If somebody asked you, "Who was the first company to patent an airship design with a warehouse dangling from it that sends delivery drones down to the populace?," and you answered Amazon, you would be completely correct. The plans hit the US Patent Office just recently, and they are grand indeed. Amazon's big concepts include a zeppelin with a warehouse suspended from it by cables as only the main attraction; there's also an entire software backend supporting the operation from the ground, a crew to maintain the whole thing, and even a shuttle to take cadres of drones up to the massive airships so that they can conserve their energy for delivering Amazon orders.
On the software side, the control of a single unmanned delivery drone consists of a menagerie of parts, such as a built-in navigation system, and networking capabilities to help with confirming deliveries and receiving orders. Server systems take care of data storage and modification for the entire operation as needed, allowing seamless management of product movement data, drone maintenance data, and order and inventory data. The process for a drone, aside from navigation, is actually deceptively simple; it arrives at the floating warehouse, receives its product and order, makes its delivery, and then is either loaded up onto a shuttle to charge up and make its next delivery from a floating warehouse, or is diverted for service or other purposes.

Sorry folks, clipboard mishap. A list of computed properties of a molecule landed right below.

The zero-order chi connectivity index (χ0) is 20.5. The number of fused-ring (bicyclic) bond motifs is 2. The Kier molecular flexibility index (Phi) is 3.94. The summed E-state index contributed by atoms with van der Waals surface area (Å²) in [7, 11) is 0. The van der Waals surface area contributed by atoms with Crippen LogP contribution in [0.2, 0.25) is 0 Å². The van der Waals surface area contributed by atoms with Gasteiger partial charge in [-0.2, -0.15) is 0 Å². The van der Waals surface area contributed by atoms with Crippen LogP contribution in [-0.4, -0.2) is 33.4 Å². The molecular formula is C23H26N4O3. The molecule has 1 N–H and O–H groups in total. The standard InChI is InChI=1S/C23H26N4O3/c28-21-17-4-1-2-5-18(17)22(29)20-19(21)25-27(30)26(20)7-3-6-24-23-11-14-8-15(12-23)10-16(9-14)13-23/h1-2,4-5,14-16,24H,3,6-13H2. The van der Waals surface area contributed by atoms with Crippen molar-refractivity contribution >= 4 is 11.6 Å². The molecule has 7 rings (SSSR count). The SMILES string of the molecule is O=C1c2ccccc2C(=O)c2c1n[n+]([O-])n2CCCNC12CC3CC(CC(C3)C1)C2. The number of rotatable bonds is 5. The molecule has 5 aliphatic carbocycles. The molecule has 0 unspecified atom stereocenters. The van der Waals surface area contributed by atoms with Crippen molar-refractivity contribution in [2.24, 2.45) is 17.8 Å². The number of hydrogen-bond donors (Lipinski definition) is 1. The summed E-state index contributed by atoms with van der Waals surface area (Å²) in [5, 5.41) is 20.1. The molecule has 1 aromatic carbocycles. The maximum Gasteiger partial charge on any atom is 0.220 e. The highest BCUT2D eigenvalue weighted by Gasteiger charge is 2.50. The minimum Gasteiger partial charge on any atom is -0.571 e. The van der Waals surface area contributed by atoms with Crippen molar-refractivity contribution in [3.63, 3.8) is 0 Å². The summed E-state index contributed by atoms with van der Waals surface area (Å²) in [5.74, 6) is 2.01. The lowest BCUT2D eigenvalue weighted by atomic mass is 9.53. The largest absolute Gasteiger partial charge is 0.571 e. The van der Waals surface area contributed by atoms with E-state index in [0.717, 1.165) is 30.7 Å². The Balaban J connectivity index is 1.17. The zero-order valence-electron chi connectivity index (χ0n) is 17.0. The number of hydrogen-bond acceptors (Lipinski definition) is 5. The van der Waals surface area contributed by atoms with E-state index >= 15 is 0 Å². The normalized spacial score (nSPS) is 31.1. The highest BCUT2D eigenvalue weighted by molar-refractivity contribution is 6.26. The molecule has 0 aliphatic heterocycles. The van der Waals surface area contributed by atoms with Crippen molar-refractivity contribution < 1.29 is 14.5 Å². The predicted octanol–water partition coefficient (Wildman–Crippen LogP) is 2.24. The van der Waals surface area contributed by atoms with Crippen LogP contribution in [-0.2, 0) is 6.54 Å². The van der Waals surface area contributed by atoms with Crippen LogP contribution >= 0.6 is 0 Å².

Amazon's ambitions in the arena of drone delivery have been quite public for some years now, and this plan seems to be the culmination of all that planning, including showing off and testing earlier drone designs. Naturally, since it's only a patent, we have no way of knowing when or even if Amazon could start building out and using such a thing, and they have thus far maintained radio silence on the matter. Without any official word, these plans may end up being nothing more than an ambitious fantasy. Still, if these concepts were to become a reality, Amazon's drone delivery empire could very quickly and easily eclipse Google's somewhat stalled Project Wing, giving them utter dominance in the brand-new market.